Health and Wellbeing
On this page we report on what is happening in the NHS both locally and Nationally where it will impact us locally in the future. We will try to bring you information to help you keep well and maintain an active life.
Long serving Dr Ian Bell is seriously ill
It is with shock and great sadness that we have learnt that Dr Bell has very recently been diagnosed with an inoperable brain tumour. He will not be returning to work in order to spend his time with his family.
Dr Bell has been a GP in Lee on the Solent for nearly 30 years. He is the senior partner at Solent View Medical Practice and was instrumental in combining the 2 separate Practices that existed within the building into one.
Last year Dr Bell and Janette Hadley, Practice Manager, took the lead in forming the Gosport West Primary Care Network. The network enables the group of local Practices to support each other and to access extra funds from the NHS. The money is used to employ more staff to strengthen the healthcare provision for our area.
Doctors in the Solent View Medical Practice are increasing their hours to cover Dr Bell’s clinics and, despite the shock that all his colleagues are feeling, the Practice will continue to operate as normal.
Wash with soap & water for 20 seconds!
New role created in our Healthcare system
Colds, Flu & Coronavirus
Some simple precautions to help you avoid catching or spreading them.
Sneeze or cough into a tissue and dispose of it
Wash you hands regularly with soap and water
Keep your hands away from eyes and ears
Avoid close contact in groups
Avoid kissing, hugging and shaking hands
Why are we being told to wash your hands regularly with soap and water for at least 20 seconds before rinsing them?
(Singing two verses of happy birthday takes about 20 seconds.)
Washing with soap and water or applying antiseptic gel both kill bacteria but both still leave some bacteria on your hands afterwards.
It has been demonstrated that soap and water is better because:
The very action of rubbing the hands together whilst washing with soap and water helps to remove bacteria from the skin surface. However, it leaves more bacteria in total than a gel, but the majority of the bacteria left behind are the ones you naturally have on your skin and are good at fighting off infections and harmful bacteria.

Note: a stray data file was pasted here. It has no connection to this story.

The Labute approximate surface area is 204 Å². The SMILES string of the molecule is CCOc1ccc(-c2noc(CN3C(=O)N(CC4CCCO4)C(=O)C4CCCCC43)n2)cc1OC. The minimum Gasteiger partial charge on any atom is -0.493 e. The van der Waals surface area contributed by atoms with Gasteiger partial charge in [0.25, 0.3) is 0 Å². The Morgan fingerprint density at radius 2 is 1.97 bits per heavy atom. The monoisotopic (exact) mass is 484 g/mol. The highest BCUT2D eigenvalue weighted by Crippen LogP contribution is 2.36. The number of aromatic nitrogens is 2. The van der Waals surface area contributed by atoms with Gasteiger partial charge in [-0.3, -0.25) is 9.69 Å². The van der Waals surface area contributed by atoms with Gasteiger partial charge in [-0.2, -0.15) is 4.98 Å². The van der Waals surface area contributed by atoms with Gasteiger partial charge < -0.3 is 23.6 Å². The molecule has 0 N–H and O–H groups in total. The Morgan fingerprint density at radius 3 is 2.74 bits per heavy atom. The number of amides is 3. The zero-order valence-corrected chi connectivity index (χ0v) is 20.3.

Antiseptic gels kill off more bacteria in total, but the majority of the ones left behind are harmful bacteria, as the gels kill off more of the natural bacteria we have on our skin.
Within General Practice they can:
take medical histories from patients
carry out physical examinations
see patients with acute conditions
see patients with long-term chronic conditions
perform diagnostic and therapeutic procedures
develop and deliver treatment and management plans
provide health promotion and disease prevention advice for patient
Currently they are not able to prescribe medication, or request x-rays and CT scans.
A form of exercise
Walking is simple, free and one of the easiest ways to get more active, lose weight and become healthier.
Walking briskly can help you build stamina, burn excess calories and make your heart healthier.
You do not have to walk for hours. A brisk 10-minute daily walk has lots of health benefits and counts towards the recommended 150 minutes of exercise per week.
What is a Physician Associate?
Although a relatively new role, physician associates have been practising in the UK for over 10 years.
The Department of Health defines a Physician Associate as a new healthcare professional who, while not a doctor, works to the medical model, with the attitudes, skill and knowledge base to deliver holistic care and treatment within the general practice team under defined levels of supervision. In order to train as a physician associate, students must already have a degree in biomedical or health/life science.
The postgraduate training to become a physician associate is a full time intensive 2-year course in medical science and clinical reasoning. This consists of 50% theory and 50% practice, including over 1,600 hours of clinical placement experience in acute and community settings. Students must pass both their university programme and the UK physician associate national examination to be able to work as a physician associate.
Physician associates are healthcare professionals who work alongside GPs providing medical care as part of the multidisciplinary team. Whist they are able to work independently, there is always a supervising GP who can discuss cases, give advice, and review patients if necessary.
Using Physician associates increase the numbers of the medical workforce and increase access to quality care for patients. They act in an enabling role, helping to reduce the healthcare team’s workload.